Robert Mugabe will manage to cling to power. South Africa’s president is one of the people to blame for it.
Mr. Mbeki’s quiet diplomacy, uncovered? (via Flickr/ This is Zimbabwe – check out their blog!)
A few weeks ago, it looked like June 27th would become the date Zimbabwe’s miserable fate was going to turn around, finally. But now, tomorrow’s election is going to be a farce, a farce staged on the blood-soaked ground of Robert Mugabe’s reckless campaign.
In the past few weeks, Mr. Mugabe’s henchmen have hurt and demoralised the opposition, killing at least 85 and wounding thousands more in severe beatings. As opposition leader Morgan Tsvangirai has withdrawn from competing, Zimbabwe’s people are left without any real hope and a serious food-crisis ahead. Even though some neighbouring countries have become tougher on Mr. Mugabe and the UK seems keen on pulling all diplomatic strings, the world stands incapable of taking action, once again.
It could have been so easy: Zimbabwe depends heavily on South African energy – an energy embargo would probably have made Mr. Mugabe’s position in his own party, the ZANU-PF untolerably weak, as other senior members are eagerly awaiting their 84-year-old leader’s demise. This, by the way, would have made South Africa the „power of African hope“ we all want it to be, a modern agent for positive change on the continent.
But South Africa’s president Thabo Mbeki has screwed it: While his successor Jacob Zuma beefs up his profile by strongly speaking out against Mr. Mugabe, Mr. Mbeki has scrapped the word “diplomacy“ from his “quiet diplomacy“ concerning Zimbabwe. His country not only refused to criticize the neighbouring government’s terror, it also blocked the UN Security Council from condemning Mr. Mugabe’s actions, his diplomats also talked the opposition to stay away from the election and seek negotiations with the ZANU-PF.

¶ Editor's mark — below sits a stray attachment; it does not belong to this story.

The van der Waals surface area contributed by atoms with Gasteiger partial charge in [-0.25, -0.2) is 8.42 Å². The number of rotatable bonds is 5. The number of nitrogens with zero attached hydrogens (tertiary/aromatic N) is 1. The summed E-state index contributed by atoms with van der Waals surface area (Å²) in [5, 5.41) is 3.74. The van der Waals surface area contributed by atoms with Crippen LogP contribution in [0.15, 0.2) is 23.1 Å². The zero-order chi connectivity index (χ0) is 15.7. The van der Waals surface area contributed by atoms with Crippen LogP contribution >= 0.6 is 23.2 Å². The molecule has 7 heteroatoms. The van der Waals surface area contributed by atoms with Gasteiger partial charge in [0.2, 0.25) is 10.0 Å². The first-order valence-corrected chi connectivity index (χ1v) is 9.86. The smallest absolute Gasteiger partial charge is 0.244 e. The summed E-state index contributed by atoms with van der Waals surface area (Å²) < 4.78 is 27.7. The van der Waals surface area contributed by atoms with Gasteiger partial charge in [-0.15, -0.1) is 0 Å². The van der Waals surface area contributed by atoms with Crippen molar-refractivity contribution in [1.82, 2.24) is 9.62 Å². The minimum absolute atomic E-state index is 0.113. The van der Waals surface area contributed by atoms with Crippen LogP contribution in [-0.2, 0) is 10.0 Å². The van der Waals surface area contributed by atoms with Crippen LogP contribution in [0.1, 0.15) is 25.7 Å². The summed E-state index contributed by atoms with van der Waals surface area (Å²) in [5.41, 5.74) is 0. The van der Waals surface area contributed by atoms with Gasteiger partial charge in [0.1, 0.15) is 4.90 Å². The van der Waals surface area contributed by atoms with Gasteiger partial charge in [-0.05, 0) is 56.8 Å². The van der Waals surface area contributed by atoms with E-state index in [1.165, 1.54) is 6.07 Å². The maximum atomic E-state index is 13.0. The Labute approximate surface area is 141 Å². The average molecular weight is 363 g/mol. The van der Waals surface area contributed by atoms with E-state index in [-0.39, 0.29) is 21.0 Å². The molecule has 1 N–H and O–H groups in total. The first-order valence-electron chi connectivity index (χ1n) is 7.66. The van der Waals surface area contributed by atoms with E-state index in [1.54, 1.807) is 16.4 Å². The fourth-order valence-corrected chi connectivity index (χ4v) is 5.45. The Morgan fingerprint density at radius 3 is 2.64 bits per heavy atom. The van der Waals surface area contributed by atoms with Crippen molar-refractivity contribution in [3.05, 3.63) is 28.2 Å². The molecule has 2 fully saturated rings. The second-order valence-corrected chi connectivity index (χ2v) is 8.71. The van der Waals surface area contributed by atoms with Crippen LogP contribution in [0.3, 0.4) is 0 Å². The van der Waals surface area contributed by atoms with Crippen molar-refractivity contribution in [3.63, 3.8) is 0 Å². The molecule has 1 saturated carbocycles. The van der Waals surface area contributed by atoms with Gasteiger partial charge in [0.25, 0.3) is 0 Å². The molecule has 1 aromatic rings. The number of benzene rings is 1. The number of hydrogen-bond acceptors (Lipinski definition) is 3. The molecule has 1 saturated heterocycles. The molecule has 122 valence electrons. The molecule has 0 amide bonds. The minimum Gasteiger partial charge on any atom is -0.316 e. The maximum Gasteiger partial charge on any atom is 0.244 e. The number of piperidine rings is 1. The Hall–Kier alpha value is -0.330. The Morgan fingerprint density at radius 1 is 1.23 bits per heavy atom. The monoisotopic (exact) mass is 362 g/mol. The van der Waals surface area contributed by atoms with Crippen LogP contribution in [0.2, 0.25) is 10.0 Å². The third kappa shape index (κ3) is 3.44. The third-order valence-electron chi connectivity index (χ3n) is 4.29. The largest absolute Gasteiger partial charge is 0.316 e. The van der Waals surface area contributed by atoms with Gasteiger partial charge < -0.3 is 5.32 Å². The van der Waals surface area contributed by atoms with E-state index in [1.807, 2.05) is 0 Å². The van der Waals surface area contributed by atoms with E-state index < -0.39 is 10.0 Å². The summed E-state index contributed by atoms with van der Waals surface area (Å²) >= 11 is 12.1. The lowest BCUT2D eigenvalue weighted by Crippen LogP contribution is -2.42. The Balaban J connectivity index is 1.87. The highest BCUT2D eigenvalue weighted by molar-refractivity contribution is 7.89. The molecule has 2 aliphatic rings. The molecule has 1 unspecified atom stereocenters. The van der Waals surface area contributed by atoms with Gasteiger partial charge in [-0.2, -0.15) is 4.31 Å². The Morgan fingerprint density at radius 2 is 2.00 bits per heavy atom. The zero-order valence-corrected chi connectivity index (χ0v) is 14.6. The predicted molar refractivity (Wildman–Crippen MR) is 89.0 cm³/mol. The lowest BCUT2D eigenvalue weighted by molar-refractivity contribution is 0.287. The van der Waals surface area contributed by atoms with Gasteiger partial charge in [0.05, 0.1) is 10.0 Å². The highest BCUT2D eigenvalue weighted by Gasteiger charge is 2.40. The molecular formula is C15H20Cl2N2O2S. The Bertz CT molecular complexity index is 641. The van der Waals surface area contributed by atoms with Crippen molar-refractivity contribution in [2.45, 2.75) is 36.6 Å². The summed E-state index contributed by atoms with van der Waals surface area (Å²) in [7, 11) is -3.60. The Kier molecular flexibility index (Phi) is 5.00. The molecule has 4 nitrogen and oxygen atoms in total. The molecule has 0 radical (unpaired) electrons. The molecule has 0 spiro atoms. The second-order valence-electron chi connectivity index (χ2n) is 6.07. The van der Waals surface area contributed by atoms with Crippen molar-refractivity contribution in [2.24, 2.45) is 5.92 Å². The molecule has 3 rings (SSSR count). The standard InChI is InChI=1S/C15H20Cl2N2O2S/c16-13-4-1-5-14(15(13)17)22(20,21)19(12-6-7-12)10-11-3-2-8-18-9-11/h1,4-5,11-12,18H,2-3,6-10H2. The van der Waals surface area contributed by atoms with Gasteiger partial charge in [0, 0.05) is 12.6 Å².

Mr. Mbeki’s cocoon for the dictatorship in his neighbouring country may have its reason in historical links between the ANC and the ZANU-PF or in his personal relationship with Mr. Mugabe (another theory is he has been blackmailed), but his inability to act is not unprecedented: He had ignored the violence against refugees in South Africa in May, too, before being forced to speak out against it by the sheer scale of the riots.
I never thought I would have to say this, but even an HIV-denying, gay-hating politician with a dubious sexual life like Mr. Zuma seems to be better fit for being South Africa’s president than the current incumbent. Mr. Mbeki could have made history and help mankind by abandoning Zimbabwe’s aged dictator. Now, it seems, the only favour he will do us is to leave office in 2009.